King & Russo

Fri 7 Nov 2008 - Filed under: Not a Journal., , | Leave a Comment | Posted by: Gavin

Last night we went to see “The Odyssey Bookshop and The Food Bank of Western Massachusetts present A Conversation with Stephen King and Richard Russo moderated by Joe Donahue, host of ‘The Roundtable‘ on WAMC” at the Chapin Auditorium at Mount Holyoke College. The event raised more than $18,000 for the Food Bank and the Odyssey—one of our great local(ish) bookshop—gave them a huge check which made everyone laugh. We also supported local coffee roaster Pierce Roasters (mm, cookies) as they were donating all monies to the Food Bank. Odyssey are celebrating their 45th anniversary, not bad! Next week Rosamond Purcell is coming and the week after it’s Amitav Ghosh. Ghosh’s Sea of Poppies is the next title in their First Edition Club, which has more than 250 members. Wow.

Anyway: King and Russo were great fun. There were 900 people and the mics were acting up so there was some technical (and other) monkeying around (as well as some spooky feedback), but for the most part it was two pros talking about writing and the writing life.  They talked about novels vs. short stories (King’s new book is a collection, Just After Sunset) and about grounding work in the everyday details. Richard Russo (Bridge of Sighs just came out in pb) talked about something he’d been told, “You can’t jump from air to air,” which seemed to catch something right about writing. Joe Donahue (we will get one of our authors on that show!), the moderator, was very good, too. At the end he asked them a question he isn’t allowed to ask on public radio, “What’s your favorite curse word?” King talked about colloquialisms (“I wouldn’t give a tin shit for that”). Gales of laughter.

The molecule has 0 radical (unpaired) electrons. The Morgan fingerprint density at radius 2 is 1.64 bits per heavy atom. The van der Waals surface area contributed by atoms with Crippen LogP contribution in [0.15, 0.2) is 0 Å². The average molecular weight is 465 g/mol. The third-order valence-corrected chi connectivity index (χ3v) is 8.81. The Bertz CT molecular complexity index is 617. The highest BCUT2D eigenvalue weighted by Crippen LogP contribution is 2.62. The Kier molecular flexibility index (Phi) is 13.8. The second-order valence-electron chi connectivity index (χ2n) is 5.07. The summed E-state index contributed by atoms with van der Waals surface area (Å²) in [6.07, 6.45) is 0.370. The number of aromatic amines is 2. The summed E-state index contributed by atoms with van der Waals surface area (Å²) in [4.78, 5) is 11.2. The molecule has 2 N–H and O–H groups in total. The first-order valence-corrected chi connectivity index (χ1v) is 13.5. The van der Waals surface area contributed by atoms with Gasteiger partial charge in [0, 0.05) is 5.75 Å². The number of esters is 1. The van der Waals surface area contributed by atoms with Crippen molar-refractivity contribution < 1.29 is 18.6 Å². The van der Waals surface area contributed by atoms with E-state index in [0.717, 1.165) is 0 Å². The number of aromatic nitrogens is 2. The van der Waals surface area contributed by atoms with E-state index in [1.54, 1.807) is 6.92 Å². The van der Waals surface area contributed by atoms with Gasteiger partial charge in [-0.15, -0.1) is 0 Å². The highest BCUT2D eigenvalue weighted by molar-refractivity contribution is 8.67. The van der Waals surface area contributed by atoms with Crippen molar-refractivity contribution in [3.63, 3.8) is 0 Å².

It was most excellent to see so many people at the reading. Both King and Russo signed books. The bookstore had numbered the tickets so that readers came up in blocks of 50. There are famously fast signers out there but Stephen King is up there with them, it took maybe an hour to reach our tickets, which were numbered in the 400s.

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